The transferability of sin: punishing
|Deuteronomy 7:1-2: "... the seven
nations greater and mightier than thou; And when the LORD thy God shall deliver
them before thee; thou shalt smite them, and utterly destroy them; thou shalt
make no covenant with them, nor shew mercy unto them."|
|Joshua 6:21: "And they utterly destroyed all that was in the city, both man and woman, young and old, and ox, and sheep, and ass, with the edge of the sword.|
This latter passage describes how, after the walls of the city of Jericho fell, the soldiers ran into the city, and killed all its inhabitants: elderly men and women, mature men and women, pregnant women, youths, boys, girls, infants and newborns. Their goal was to entirely wipe out the Canaanite culture by exterminating its people.
|Joshua 10:40-41: "So Joshua smote all the country of the hills, and of the south, and of the vale, and of the springs, and all their kings: he left none remaining, but utterly destroyed all that breathed, as the LORD God of Israel commanded. And Joshua smote them from Kadesh-barnea even unto Gaza, and all the country of Goshen, even unto Gibeon."|
People of all ages: men, women children, infants and newborns were also killed in the cities of Ai, Makkedah, Libnah, Lachish, Gezer, Elgon, Hebron, Debir, Hormah, Bashan, and Sisera. They utterly destroyed "the men, and the women, and the little ones, of every city." They "left none to remain" alive. (Deuteronomy 2:26-35). 1
The justification given for this genocide was that the Pagans who inhabited the land worshiped Gods other than Yahweh (a.k.a. Jehovah). Again, what were considered sinful religious acts by the adults were used to justify the slaughter of children, infants and newborns who had not reached the age of accountability.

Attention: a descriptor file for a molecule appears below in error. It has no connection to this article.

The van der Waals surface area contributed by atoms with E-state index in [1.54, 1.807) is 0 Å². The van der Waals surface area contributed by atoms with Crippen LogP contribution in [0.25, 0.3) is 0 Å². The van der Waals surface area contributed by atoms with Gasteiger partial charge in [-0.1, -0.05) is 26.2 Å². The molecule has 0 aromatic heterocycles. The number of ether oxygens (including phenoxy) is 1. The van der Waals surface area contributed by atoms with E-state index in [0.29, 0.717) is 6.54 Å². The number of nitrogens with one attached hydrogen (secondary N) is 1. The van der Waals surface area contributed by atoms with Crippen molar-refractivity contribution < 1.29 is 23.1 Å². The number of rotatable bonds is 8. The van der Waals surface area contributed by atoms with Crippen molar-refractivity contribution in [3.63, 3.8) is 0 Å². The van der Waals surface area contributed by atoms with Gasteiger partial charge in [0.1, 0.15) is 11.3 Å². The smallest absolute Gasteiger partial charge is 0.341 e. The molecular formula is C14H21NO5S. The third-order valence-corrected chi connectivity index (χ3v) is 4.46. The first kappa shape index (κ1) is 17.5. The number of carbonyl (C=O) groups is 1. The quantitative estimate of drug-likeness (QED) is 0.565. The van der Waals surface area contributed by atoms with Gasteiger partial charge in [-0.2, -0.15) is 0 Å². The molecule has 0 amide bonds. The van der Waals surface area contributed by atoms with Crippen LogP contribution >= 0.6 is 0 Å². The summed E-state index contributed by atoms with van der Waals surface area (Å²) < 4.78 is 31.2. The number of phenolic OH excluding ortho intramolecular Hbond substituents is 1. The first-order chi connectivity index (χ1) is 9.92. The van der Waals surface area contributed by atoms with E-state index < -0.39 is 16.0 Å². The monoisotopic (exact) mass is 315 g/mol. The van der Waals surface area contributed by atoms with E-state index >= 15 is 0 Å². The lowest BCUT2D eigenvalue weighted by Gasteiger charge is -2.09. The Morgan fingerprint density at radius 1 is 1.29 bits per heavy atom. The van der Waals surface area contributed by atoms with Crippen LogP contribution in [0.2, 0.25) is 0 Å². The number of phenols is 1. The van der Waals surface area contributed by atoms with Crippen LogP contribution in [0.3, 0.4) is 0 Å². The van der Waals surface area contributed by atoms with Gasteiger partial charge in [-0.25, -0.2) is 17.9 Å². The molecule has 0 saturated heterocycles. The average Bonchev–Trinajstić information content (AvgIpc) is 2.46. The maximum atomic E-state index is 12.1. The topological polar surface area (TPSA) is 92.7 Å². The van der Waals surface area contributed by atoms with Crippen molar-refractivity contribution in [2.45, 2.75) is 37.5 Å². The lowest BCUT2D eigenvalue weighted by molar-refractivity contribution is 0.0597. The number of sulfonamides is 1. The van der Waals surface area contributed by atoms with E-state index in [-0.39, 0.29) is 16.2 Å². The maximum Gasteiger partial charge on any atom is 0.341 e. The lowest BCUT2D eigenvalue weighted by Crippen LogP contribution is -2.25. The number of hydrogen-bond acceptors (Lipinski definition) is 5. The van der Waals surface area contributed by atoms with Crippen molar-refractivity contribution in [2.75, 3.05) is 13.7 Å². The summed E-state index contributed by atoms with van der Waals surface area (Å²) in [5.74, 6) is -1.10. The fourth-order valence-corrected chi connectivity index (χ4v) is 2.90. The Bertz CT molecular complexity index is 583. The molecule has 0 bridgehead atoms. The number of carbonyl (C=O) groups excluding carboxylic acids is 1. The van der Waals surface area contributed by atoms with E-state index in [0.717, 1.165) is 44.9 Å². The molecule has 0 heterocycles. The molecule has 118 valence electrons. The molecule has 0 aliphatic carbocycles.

God may have had second thoughts about these genocides. Faced with a similar problem with the people of Nineveh, he sent Jonah to the offending group to preach repentance. He was successful; God forgave the people of Nineveh and allowed them to continue living.
This story contains two examples of the transfer of sin from a guilty person to innocent people:
|Noting that the town of Ai contained few people, Joshua sent about 3,000 soldiers to attack it. Joshua's army was routed and about 36 soldiers were killed. God explained to Joshua that:|
"Israel hath sinned, and they have have also transgressed my covenant which I commanded them: for they have even taken of the accursed thing, and have also stolen, and dissembled also, and they have put it even among their own stuff."
God transferred the responsibility for the sin from one soldier -- the thief -- to all of Israel. About unrelated 36 soldiers died because of the transgression of one man.
|Achan of the tribe of Judah, "the silver, and the garment, and the wedge of gold, and his sons, and his daughters, and his oxen, and his asses, and his sheep, and his tent, and all that he had" were taken to the valley of Achor. He and his children were stoned to death. Their bodies were later burned. His wife may well have been included as one of his possessions who was burned; wives at the time were often considered as property.|
There is no indication in the text that his wife bore any responsibility for the theft, or even had knowledge of the stolen goods. His sons and daughters, of unknown ages, were probably innocent of any criminal act as well. But again, the sin of their father was transferred to his entire family.
Joshua's army attacked Ai for the second time. While one contingent of soldiers fought with the army of Ai, another group entered Ai, set it on fire, and massacred every human in the town. The king was hanged on a tree.
Copyright © 2002 to 2011 by Ontario Consultants on Religious
Originally written: 2002-OCT-20
Latest update: 2011-NOV-29
Author: B.A. Robinson
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